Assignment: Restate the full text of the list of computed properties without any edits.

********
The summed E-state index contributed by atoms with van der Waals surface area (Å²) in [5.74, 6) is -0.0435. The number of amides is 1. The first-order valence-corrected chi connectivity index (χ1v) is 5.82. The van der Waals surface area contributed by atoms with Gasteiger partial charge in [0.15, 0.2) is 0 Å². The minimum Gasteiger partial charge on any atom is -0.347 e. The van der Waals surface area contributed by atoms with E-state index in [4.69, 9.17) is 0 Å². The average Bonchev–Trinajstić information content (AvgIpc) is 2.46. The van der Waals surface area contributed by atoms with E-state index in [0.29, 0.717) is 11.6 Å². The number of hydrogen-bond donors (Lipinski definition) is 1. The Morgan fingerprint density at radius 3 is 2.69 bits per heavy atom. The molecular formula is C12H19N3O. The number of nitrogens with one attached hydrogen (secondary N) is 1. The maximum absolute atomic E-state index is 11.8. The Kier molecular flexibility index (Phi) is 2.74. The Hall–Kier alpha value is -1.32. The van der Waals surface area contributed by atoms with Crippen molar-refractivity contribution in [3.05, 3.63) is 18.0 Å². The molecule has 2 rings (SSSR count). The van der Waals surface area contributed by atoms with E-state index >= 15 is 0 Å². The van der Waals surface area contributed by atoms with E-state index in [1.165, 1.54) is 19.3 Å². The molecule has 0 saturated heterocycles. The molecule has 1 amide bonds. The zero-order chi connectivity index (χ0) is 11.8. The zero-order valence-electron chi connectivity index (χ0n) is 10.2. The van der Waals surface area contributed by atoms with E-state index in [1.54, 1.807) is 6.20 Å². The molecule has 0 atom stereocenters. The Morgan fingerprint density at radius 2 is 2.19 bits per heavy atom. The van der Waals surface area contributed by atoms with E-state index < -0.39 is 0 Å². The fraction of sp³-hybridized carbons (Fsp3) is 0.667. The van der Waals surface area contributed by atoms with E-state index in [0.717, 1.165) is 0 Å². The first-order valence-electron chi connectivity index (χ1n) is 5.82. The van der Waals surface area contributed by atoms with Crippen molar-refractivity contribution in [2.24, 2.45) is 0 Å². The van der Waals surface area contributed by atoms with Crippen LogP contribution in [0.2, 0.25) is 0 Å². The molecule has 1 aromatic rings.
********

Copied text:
The summed E-state index contributed by atoms with van der Waals surface area (Å²) in [5.74, 6) is -0.0435. The number of amides is 1. The first-order valence-corrected chi connectivity index (χ1v) is 5.82. The van der Waals surface area contributed by atoms with Gasteiger partial charge in [0.15, 0.2) is 0 Å². The minimum Gasteiger partial charge on any atom is -0.347 e. The van der Waals surface area contributed by atoms with E-state index in [4.69, 9.17) is 0 Å². The average Bonchev–Trinajstić information content (AvgIpc) is 2.46. The van der Waals surface area contributed by atoms with E-state index in [0.29, 0.717) is 11.6 Å². The number of hydrogen-bond donors (Lipinski definition) is 1. The Morgan fingerprint density at radius 3 is 2.69 bits per heavy atom. The molecular formula is C12H19N3O. The number of nitrogens with one attached hydrogen (secondary N) is 1. The maximum absolute atomic E-state index is 11.8. The Kier molecular flexibility index (Phi) is 2.74. The Hall–Kier alpha value is -1.32. The van der Waals surface area contributed by atoms with Crippen molar-refractivity contribution in [3.05, 3.63) is 18.0 Å². The molecule has 2 rings (SSSR count). The van der Waals surface area contributed by atoms with E-state index >= 15 is 0 Å². The van der Waals surface area contributed by atoms with E-state index in [1.165, 1.54) is 19.3 Å². The molecule has 0 saturated heterocycles. The molecule has 1 amide bonds. The zero-order chi connectivity index (χ0) is 11.8. The zero-order valence-electron chi connectivity index (χ0n) is 10.2. The van der Waals surface area contributed by atoms with E-state index in [1.54, 1.807) is 6.20 Å². The molecule has 0 atom stereocenters. The Morgan fingerprint density at radius 2 is 2.19 bits per heavy atom. The van der Waals surface area contributed by atoms with E-state index < -0.39 is 0 Å². The fraction of sp³-hybridized carbons (Fsp3) is 0.667. The van der Waals surface area contributed by atoms with E-state index in [0.717, 1.165) is 0 Å². The first-order valence-electron chi connectivity index (χ1n) is 5.82. The van der Waals surface area contributed by atoms with Crippen molar-refractivity contribution in [2.24, 2.45) is 0 Å². The van der Waals surface area contributed by atoms with Crippen LogP contribution in [0.2, 0.25) is 0 Å². The molecule has 1 aromatic rings.